Gender Gulag

Author age 13

Gender Gulag is a story about how the best years of my life were stolen from me by reparative psychoanalysis. I have just completed the first draft of my book, Gender Gulag. It is the story of how a vulnerable 13-year-old dyslexic tomboy ended up at Quakerbridge School and Camp during the mid-1950s in Croton, New York under the guardianship of Dr. Samuel Kahn.

Just this morning on the heels of Gay Pride’s celebration of Stonewall 50, NBC news had an article by Gwen Aviles discussing Amazon’s removal of English language books by a man generally regarded as the “father of conversion therapy,” Dr. Joseph Nicolosi. Nicolosi was the founder of the defunct Thomas Aquinas Psychological Clinic as well as the infamous National Association for Research and Therapy of Homosexuality (NARTH) But before Nicolosi was Samuel Kahn with his book Mentality and Homosexuality (1937). Five hundred men and women (New York Correctional institution inmates, of whom “seventy-five were investigated carefully” were the main subjects of Kahn’s study. The main object was to diagnose active homosexuality. Kahn referred to his subjects as “mental cases.”

I was diagnosed by him at the age of 13 as one of those mental cases. This is what he told my vulnerable parents, particularly my susceptible mother, when they came seeking help for my disruptive social behavior. Kahn regarded homosexuals as “degenerates.” This is a perception that wasn’t refuted by the American Psychology Association under pressure from gay professionals to declare “conversion therapy” a pseudoscience and discredit it. Today the majority of professional organizations are against it and refuse to engage in such bogus and harmful diagnosis and practices.

At the time I was placed under Dr. Kahn’s care, no such safeguards were in place. So why would I want to revisit my experiences in the penal colony of Quakerbridge where I was diagnosed and treated as a “moral defective and constitutional psychopath?” Who would want to read such a book? Parents, teachers, young adults, mental health professionals, and anyone interested in authenticity. My journey as a vulnerable girl of 13 lasted three-plus years under the rule of a man unfit to define “normality.”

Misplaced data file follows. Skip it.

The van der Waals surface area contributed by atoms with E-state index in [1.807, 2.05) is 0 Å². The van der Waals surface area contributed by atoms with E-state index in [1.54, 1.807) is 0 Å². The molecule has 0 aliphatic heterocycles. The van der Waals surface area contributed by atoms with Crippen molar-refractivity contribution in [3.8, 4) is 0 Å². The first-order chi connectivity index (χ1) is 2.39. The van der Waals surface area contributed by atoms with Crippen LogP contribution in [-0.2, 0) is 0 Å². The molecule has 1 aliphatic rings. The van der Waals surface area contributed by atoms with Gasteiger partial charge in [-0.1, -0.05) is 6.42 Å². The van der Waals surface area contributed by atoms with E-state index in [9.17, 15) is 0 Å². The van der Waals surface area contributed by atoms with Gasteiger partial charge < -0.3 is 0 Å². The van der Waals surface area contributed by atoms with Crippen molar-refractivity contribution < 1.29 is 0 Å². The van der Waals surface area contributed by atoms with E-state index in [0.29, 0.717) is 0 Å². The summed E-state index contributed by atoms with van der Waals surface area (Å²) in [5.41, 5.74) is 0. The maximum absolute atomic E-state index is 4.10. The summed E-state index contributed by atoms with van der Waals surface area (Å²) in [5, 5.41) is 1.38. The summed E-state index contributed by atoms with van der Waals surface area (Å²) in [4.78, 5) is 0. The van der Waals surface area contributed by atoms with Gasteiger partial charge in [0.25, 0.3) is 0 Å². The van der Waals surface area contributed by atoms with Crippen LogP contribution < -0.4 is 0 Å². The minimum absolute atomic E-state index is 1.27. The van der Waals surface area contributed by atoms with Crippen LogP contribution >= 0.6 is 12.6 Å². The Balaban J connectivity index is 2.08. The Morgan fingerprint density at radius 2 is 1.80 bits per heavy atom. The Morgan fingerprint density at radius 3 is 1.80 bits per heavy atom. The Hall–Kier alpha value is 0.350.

The methods Kahn applied to me and others for a variety of reasons were popular during the cold war period when psychoanalysis became the rage in America. Kahn’s attempts at teaching homosexual children ethics and ethical qualities were often turned over to his physician assistants. This was certainly part of my experience after my first few months at Quakerbridge.

My story is important because it demonstrates that conversion therapies began much earlier than Nicolosi’s religious branding of these practices and damaged countless nongender conforming children and individuals seeking to change their “moral defects” according to the normative standards of the day. What I went through in terms of “treatments” was enough to drive any average, healthy teenager to suicide–and it did that to me. How I developed the resiliency skills and survived serves as a blueprint not only for survival but for finding your authentic self and transforming your life.

According to the Trevor Project’s 2019 National Survey of LGBTQ Youth Mental Health, 2 in 3 youths reported that someone tried to convince them to change their sexual orientation or gender identity, and kids who have undergone conversion therapy are more than twice as likely to attempt suicide as those who did not. This is why my book is so timely and needed. It is a girl’s own story of erasure at a time when there was no internet to turn to, no groups to belong to, no gay and lesbian centers for refuge.


3 thoughts on “Gender Gulag

  1. Congrats on getting the first draft completed! Seems like a fascinating story. Can’t wait!

    Sent from my iPhone


  2. Would love to read your book. My family was involved at Quakerbridge in the late 1950s and 1960s. I’m still sorting out what happened.

  3. Gail it’s sitting at U of Wisconsin waiting for final approval. It’s hard to know as younger reviewers don’t seem to understand mental abuses. One person even commented she did not think I suffered enough🙁

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